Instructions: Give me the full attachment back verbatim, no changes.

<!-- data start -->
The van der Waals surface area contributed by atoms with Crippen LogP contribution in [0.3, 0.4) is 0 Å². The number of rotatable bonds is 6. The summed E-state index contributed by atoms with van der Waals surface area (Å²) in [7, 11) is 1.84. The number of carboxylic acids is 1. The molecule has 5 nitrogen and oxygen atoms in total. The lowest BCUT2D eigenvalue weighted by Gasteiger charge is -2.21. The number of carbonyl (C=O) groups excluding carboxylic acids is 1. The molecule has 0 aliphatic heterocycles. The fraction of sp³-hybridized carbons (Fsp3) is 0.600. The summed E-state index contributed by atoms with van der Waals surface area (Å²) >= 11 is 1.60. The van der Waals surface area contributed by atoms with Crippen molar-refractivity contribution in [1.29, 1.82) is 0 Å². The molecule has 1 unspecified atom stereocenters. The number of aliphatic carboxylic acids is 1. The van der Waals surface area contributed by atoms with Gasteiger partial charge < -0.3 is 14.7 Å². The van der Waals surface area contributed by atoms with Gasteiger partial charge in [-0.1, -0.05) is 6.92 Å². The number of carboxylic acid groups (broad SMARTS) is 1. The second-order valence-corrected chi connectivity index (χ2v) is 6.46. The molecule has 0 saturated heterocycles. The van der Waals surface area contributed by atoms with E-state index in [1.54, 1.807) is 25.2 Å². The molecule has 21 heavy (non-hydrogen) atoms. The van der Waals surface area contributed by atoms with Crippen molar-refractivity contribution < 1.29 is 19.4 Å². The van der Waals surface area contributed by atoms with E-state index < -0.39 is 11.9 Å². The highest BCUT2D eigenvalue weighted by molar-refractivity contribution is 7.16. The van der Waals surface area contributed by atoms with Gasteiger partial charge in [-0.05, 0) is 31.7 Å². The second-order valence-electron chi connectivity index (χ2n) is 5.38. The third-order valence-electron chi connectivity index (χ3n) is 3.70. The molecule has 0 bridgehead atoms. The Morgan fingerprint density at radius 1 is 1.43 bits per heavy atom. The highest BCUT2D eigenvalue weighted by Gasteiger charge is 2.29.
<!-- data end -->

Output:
The van der Waals surface area contributed by atoms with Crippen LogP contribution in [0.3, 0.4) is 0 Å². The number of rotatable bonds is 6. The summed E-state index contributed by atoms with van der Waals surface area (Å²) in [7, 11) is 1.84. The number of carboxylic acids is 1. The molecule has 5 nitrogen and oxygen atoms in total. The lowest BCUT2D eigenvalue weighted by Gasteiger charge is -2.21. The number of carbonyl (C=O) groups excluding carboxylic acids is 1. The molecule has 0 aliphatic heterocycles. The fraction of sp³-hybridized carbons (Fsp3) is 0.600. The summed E-state index contributed by atoms with van der Waals surface area (Å²) >= 11 is 1.60. The van der Waals surface area contributed by atoms with Crippen molar-refractivity contribution in [1.29, 1.82) is 0 Å². The molecule has 1 unspecified atom stereocenters. The number of aliphatic carboxylic acids is 1. The van der Waals surface area contributed by atoms with Gasteiger partial charge < -0.3 is 14.7 Å². The van der Waals surface area contributed by atoms with Gasteiger partial charge in [-0.1, -0.05) is 6.92 Å². The number of carboxylic acid groups (broad SMARTS) is 1. The second-order valence-corrected chi connectivity index (χ2v) is 6.46. The molecule has 0 saturated heterocycles. The van der Waals surface area contributed by atoms with E-state index in [1.54, 1.807) is 25.2 Å². The molecule has 21 heavy (non-hydrogen) atoms. The van der Waals surface area contributed by atoms with Crippen molar-refractivity contribution < 1.29 is 19.4 Å². The van der Waals surface area contributed by atoms with E-state index < -0.39 is 11.9 Å². The highest BCUT2D eigenvalue weighted by molar-refractivity contribution is 7.16. The van der Waals surface area contributed by atoms with Gasteiger partial charge in [-0.05, 0) is 31.7 Å². The second-order valence-electron chi connectivity index (χ2n) is 5.38. The third-order valence-electron chi connectivity index (χ3n) is 3.70. The molecule has 0 bridgehead atoms. The Morgan fingerprint density at radius 1 is 1.43 bits per heavy atom. The highest BCUT2D eigenvalue weighted by Gasteiger charge is 2.29.